This is our second time entering Ludum Dare! Our previous game was Macro Marines, and you can read about how we got on. We’ve learned from some of our mistakes, and we think that this time our game is better! Please play and rate it!
See how we made it:
Unity is brilliant, and easy to use! We had great fun learning to use it in LD23, so we used it again this time and had a better idea of how to use it properly. It does everything for you and lets you get on with making the game, we love it!
We got plenty of sleep and decent food!The Jam started at 2AM UK time, so we decided to get an early night and wake up bright and early to discover the theme in the morning and think of ideas over breakfast.Each night we slept enough to be refreshed the next day.This is in contrast to how we’d do things at university, where some of us would try and go the whole weekend without sleep! (it didn’t end well)
Nice graphics!There are still some rough areas in the GUI, but overall the game looks good and the bacteria shaders look like proper scanning electron micrograph images.
Catchy music!Just listen to the groove on that DNA upgrade screen, yeah!
Good time management!Although we didn’t get a “basic but finished” version of the game uploaded and submitted 4 hours before the deadline like last time, Ricky did drive us to finish before the deadline and concentrate on the important features.
Decent gameplay in a short amount of time!We programmed the basic flight and shooting controls in an hour or two, allowing us to spend time tweaking and making sure they felt good. The bacteria AI took longer, but was working well by the end of Day 2. This left us with a day to implement the DNA upgrade screen – the key to the “Evolution” theme (although the bacteria do mutate and exhibit natural selection) and something which makes the game more complex and interesting than a simple shooter. But does that make it more fun?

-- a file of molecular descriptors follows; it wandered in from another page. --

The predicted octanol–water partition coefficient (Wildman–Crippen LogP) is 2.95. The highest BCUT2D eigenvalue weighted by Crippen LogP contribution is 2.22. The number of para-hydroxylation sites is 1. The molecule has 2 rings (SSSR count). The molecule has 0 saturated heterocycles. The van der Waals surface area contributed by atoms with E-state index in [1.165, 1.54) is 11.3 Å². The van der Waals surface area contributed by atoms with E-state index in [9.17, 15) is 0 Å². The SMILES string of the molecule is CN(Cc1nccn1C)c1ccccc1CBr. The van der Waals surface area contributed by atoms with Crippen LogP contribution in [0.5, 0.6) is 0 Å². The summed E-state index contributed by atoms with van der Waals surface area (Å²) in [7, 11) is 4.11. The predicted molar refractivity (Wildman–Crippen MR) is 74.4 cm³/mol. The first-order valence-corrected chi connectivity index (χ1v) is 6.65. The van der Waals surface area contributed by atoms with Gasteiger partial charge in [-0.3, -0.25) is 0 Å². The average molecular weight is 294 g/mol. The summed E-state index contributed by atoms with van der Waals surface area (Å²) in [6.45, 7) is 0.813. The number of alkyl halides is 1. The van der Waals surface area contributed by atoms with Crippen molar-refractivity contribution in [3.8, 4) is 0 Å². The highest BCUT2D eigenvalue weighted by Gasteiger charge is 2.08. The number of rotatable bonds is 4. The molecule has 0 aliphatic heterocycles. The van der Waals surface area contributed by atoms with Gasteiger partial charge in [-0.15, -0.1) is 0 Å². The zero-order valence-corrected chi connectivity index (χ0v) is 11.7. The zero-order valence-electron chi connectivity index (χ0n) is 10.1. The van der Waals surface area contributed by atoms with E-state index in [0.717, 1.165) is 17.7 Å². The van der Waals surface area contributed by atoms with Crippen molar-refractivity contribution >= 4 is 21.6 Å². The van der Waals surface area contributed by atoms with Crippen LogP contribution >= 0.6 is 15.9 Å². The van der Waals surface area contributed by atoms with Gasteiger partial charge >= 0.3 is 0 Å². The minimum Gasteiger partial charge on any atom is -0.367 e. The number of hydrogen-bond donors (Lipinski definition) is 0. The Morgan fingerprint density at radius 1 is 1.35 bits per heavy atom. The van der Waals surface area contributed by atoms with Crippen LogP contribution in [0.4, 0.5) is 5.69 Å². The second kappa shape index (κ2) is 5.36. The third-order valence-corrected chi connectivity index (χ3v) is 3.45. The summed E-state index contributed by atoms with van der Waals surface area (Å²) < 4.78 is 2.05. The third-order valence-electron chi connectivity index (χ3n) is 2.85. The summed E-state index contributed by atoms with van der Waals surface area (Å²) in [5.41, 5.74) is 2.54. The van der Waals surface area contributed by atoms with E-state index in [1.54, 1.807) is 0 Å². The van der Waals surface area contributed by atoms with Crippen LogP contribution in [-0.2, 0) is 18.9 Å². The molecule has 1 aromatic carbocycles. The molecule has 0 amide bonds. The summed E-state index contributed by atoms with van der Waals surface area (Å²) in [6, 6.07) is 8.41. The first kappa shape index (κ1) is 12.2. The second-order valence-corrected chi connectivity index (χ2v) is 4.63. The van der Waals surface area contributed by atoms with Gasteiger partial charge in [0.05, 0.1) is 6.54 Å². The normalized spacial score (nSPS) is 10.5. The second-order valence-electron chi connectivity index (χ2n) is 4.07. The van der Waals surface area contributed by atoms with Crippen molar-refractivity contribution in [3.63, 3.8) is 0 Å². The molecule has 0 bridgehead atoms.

Title screen – pwnz deus ex
Spent too much time on procedural environment generation. We thought that generating the “tunnels” in code and having junctions or “rooms” between them would allow us to either create a large level for the player to explore, or allow the computer to generate the level for us. In the end, neither happened, we just created a small level with three joined tunnels. For the work we put into it, we could have created an equivalent level in Blender in half the time, but when we extend the game beyond the competition it will come in very handy…
No jokes or silly voice acting, the bacterial theme didn’t really lend itself to that although I suspect we just weren’t trying hard enough to fit them in. Also we were running out of time and this was low on the priority list.
Upgrades aren’t balanced, it’s too easy to become too powerful too quickly. We need to learn how to pace a game properly.
We had great fun making a game with Unity, and I think we’ve learned from our previous Ludum Dare and made a better game this time!
Please play our game, leave some feedback and help us see what we can do better next time!